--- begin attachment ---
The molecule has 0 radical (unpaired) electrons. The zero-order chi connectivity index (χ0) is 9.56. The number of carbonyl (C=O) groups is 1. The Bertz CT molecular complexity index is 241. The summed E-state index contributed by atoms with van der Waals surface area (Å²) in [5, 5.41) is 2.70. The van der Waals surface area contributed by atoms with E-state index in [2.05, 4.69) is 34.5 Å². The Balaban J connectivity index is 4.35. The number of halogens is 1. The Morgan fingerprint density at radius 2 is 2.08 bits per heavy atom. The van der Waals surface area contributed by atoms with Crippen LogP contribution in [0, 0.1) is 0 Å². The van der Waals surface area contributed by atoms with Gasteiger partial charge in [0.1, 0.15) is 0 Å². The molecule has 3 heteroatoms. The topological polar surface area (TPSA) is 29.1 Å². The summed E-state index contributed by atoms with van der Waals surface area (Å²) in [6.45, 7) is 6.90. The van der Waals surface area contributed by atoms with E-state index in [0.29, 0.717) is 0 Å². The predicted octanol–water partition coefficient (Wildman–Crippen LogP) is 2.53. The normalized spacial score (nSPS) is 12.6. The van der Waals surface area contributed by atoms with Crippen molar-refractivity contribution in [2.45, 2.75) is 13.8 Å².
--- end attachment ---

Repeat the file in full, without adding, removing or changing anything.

The molecule has 0 radical (unpaired) electrons. The zero-order chi connectivity index (χ0) is 9.56. The number of carbonyl (C=O) groups is 1. The Bertz CT molecular complexity index is 241. The summed E-state index contributed by atoms with van der Waals surface area (Å²) in [5, 5.41) is 2.70. The van der Waals surface area contributed by atoms with E-state index in [2.05, 4.69) is 34.5 Å². The Balaban J connectivity index is 4.35. The number of halogens is 1. The Morgan fingerprint density at radius 2 is 2.08 bits per heavy atom. The van der Waals surface area contributed by atoms with Crippen LogP contribution in [0, 0.1) is 0 Å². The van der Waals surface area contributed by atoms with Gasteiger partial charge in [0.1, 0.15) is 0 Å². The molecule has 3 heteroatoms. The topological polar surface area (TPSA) is 29.1 Å². The summed E-state index contributed by atoms with van der Waals surface area (Å²) in [6.45, 7) is 6.90. The van der Waals surface area contributed by atoms with E-state index in [0.29, 0.717) is 0 Å². The predicted octanol–water partition coefficient (Wildman–Crippen LogP) is 2.53. The normalized spacial score (nSPS) is 12.6. The van der Waals surface area contributed by atoms with Crippen molar-refractivity contribution in [2.45, 2.75) is 13.8 Å².